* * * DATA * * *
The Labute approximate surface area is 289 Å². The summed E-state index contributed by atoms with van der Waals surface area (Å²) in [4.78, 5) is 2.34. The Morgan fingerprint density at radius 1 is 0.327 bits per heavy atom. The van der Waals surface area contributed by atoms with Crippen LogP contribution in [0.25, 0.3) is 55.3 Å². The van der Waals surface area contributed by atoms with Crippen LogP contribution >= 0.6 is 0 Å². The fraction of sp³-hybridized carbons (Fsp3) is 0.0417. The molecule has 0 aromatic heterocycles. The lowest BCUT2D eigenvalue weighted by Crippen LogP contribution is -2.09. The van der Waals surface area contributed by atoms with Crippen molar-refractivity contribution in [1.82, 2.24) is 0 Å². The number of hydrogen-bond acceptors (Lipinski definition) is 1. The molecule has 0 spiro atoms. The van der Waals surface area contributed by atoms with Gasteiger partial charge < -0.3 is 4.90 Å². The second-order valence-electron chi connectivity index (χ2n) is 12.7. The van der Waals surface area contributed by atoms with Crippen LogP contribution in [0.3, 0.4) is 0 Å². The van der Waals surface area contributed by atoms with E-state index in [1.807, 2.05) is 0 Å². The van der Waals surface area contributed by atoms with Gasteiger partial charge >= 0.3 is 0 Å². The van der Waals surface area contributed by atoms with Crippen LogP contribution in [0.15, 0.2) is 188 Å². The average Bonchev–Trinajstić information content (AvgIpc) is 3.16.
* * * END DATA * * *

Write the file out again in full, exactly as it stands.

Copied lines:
The Labute approximate surface area is 289 Å². The summed E-state index contributed by atoms with van der Waals surface area (Å²) in [4.78, 5) is 2.34. The Morgan fingerprint density at radius 1 is 0.327 bits per heavy atom. The van der Waals surface area contributed by atoms with Crippen LogP contribution in [0.25, 0.3) is 55.3 Å². The van der Waals surface area contributed by atoms with Crippen LogP contribution >= 0.6 is 0 Å². The fraction of sp³-hybridized carbons (Fsp3) is 0.0417. The molecule has 0 aromatic heterocycles. The lowest BCUT2D eigenvalue weighted by Crippen LogP contribution is -2.09. The van der Waals surface area contributed by atoms with Crippen molar-refractivity contribution in [1.82, 2.24) is 0 Å². The number of hydrogen-bond acceptors (Lipinski definition) is 1. The molecule has 0 spiro atoms. The van der Waals surface area contributed by atoms with Gasteiger partial charge < -0.3 is 4.90 Å². The second-order valence-electron chi connectivity index (χ2n) is 12.7. The van der Waals surface area contributed by atoms with Crippen LogP contribution in [0.3, 0.4) is 0 Å². The van der Waals surface area contributed by atoms with E-state index in [1.807, 2.05) is 0 Å². The van der Waals surface area contributed by atoms with Gasteiger partial charge >= 0.3 is 0 Å². The van der Waals surface area contributed by atoms with Crippen LogP contribution in [0.15, 0.2) is 188 Å². The average Bonchev–Trinajstić information content (AvgIpc) is 3.16.